miFuture helps young people start a career with a swipe

Gino Brancazio, June 26, 2019 4 min read

Based in Cardiff, Tech Nation Rising Stars semi-finalist miFuture connects young people with employers using an app that matches them with career opportunities.

Employing a swiping mechanic popularised by dating apps such as Tinder, the app lets users swipe right to apply, left to decline, or up to consider opportunities, which are presented based on users’ qualifications, skills and interests.

Gemma Hallett, the company’s founder, says that the business practice of asking young people to submit CVs typed up on traditional computers is at odds with a generation raised on mobile devices.

We spoke to Hallett to find out more.

What’s your business background?

Gemma Hallett: My background is all sport and rugby-related – in the past I was an international rugby player, a PE teacher and a successful sports coach. In 2015 I took redundancy and left that world behind to bring miFuture to life.

Part of my pastoral role was to provide career support and help those that were leaving school to decide where to go next. During this process I realised there was a real problem with career progression for young people, and my passion transitioned from sport into finding a solution. That’s how miFuture was born.

What problem is miFuture trying to solve?

Seven million young people in the UK (aka Gen Z) are transitioning from education and training to employment and thousands of organisations are fighting over their talent. Unlike any generation before them, they’re completely digital digital native – 98% do online activity through a mobile device and don’t own Microsoft Word or printers. There’s a real mismatch of communication and process when it comes to supply-and-demand.

How do you solve it?

The solution is to tackle as many barriers as possible. For Gen Z we start with eliminating the barriers to finding and applying for jobs, courses, apprenticeships and volunteering positions. Using our app, organisations make opportunities available to talented people who can swipe through their matches.

Have you had any key wins?

We celebrate every swipe as a win. We’re on our way to raising aspirations and mobilising a generation towards employability, one swipe at a time. We’ve also secured relationships with big players in Wales including GoCompare and Newport Wafer Fab, Wales’s expanding semiconductor supplier, to provide tech-based opportunities to Gen Z and employability support to councils.

Organisations like Prince’s Trust Cymru ensure that we also help those furthest from the labour market and in generational poverty to receive employability routes. We’ve also been nominated for numerous awards.

How has being based in your coworking space helped you?

I have to big up the team at Welsh ICE. Years ago I rocked up with a battered notepad and a vague idea of a solution. I got to spend some time with the astute Gareth Jones (Welsh ICE’s cofounder), who grilled me through a business model canvas and identified its potential.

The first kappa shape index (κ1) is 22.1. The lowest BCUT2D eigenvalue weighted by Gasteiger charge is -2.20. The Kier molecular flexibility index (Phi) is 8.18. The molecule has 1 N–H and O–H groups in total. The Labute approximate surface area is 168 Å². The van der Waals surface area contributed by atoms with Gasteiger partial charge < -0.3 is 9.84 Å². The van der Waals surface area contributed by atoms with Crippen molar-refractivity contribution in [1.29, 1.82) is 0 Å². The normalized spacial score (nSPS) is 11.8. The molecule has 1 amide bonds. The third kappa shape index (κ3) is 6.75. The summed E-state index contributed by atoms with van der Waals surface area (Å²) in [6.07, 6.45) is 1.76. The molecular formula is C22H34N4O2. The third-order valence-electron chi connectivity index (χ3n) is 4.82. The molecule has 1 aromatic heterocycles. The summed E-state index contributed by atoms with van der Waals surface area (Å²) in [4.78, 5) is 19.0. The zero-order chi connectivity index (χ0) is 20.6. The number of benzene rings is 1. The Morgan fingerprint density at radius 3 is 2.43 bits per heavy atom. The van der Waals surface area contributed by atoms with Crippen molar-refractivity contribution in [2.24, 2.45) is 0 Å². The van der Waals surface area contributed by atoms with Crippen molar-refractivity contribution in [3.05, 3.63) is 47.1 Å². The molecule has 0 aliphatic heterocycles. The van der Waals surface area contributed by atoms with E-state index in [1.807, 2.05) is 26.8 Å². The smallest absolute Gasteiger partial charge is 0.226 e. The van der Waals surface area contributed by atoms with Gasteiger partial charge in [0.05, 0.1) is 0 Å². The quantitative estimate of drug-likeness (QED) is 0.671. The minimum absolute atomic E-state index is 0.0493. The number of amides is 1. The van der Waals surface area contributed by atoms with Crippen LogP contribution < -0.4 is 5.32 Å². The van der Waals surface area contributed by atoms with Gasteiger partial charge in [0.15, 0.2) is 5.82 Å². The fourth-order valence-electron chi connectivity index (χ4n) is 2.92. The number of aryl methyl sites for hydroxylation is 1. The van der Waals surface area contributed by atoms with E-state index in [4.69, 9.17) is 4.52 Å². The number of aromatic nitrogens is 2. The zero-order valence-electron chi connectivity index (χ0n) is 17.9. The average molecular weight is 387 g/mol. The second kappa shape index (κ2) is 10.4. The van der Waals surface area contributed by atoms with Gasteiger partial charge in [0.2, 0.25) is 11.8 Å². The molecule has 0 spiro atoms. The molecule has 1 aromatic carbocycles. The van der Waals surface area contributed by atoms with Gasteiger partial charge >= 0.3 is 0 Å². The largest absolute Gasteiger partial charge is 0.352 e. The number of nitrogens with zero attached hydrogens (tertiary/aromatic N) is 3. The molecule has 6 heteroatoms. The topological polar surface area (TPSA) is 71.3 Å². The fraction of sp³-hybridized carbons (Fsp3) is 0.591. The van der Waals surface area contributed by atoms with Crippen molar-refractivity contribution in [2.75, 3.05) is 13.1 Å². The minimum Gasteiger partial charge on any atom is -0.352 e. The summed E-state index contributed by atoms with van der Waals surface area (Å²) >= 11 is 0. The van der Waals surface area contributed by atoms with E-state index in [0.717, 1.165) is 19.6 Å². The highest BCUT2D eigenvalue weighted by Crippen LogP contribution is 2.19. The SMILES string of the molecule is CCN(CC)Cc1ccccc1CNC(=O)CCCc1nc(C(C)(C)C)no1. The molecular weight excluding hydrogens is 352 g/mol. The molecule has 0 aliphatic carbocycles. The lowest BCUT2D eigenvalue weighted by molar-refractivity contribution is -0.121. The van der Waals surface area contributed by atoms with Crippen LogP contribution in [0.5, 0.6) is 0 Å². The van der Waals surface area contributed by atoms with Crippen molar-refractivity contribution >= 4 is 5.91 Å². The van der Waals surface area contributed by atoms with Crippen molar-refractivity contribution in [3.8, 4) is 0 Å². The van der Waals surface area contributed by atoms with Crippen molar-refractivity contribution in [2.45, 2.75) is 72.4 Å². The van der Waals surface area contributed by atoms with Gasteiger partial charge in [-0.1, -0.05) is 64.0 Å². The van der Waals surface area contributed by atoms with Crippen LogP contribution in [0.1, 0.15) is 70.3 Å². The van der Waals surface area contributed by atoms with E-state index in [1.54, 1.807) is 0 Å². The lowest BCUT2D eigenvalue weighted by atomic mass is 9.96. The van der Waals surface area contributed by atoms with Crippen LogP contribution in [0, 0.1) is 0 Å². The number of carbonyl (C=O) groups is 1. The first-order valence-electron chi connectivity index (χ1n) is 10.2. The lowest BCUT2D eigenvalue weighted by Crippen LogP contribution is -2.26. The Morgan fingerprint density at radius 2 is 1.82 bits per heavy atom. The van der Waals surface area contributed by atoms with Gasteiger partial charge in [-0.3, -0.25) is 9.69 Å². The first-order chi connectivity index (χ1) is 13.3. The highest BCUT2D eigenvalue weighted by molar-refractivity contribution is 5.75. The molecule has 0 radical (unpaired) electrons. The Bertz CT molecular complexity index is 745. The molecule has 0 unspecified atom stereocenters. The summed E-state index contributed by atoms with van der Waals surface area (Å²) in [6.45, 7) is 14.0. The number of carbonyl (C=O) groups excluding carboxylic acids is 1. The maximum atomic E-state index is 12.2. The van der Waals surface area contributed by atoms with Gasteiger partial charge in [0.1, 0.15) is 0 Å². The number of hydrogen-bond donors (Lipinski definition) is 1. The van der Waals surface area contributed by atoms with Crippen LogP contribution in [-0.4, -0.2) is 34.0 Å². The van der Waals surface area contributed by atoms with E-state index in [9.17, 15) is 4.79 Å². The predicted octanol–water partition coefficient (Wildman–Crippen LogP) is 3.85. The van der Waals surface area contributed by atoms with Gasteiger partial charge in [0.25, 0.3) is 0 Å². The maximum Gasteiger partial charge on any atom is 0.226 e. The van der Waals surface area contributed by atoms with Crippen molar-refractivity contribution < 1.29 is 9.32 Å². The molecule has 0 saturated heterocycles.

Returning to teaching the next day, I put in a redundancy request – so I blame Gareth for this whole journey! I secured a 12-month Welsh ICE scholarship and was selected for the accelerator programme, which was a Godsend. I didn’t realise how little I knew about starting a business until that kicked off, but I was in safe hands. To be in that incubator environment with other startups was invaluable.

Have you raised any investment?

No – it’s been a journey of bootstrapping, including early investment from family and a loan, along with my redundancy and savings  – and being imaginative with every pound!

You made it to the semi-final of Rising Stars. How did you find the experience?

It was very rewarding – the opportunity to meet with other tech startups and make connections was great. I fully embraced the pitch training we were given and continue to benefit from the insight and delivery that was given on our training day.

What were some of the your challenges in the early days?

The constraints of minimal finances and a lack of team members. If we had the resources and finance to recruit early on, I’m almost 100% positive that I would have hired the wrong people. It’s only really in the last six months of going live that I fully understand the business model, industry, doers and time wasters – I’ve had to learn the hard way through trial and error. Experience and keeping control has allowed me to understand every facet of the business.

What are your main challenges and ambitions right now?

The next stage requires a different style of leadership from myself. With phase two under way, the focus is to make miFuture an incredible tool for young people, taking it to a unique position in the UK and to global markets. Simply put, it’s all about growth.

We’re working with specialists in education and industry to bring three exciting new elements to the app which will set us apart from anything in the market. It’s key that we stay true to the original vision of ‘mobilising a generation towards employability’ and avoid over-engineering a solution. Stay true to that and I really believe miFuture will be a global product soon.

Community, Wales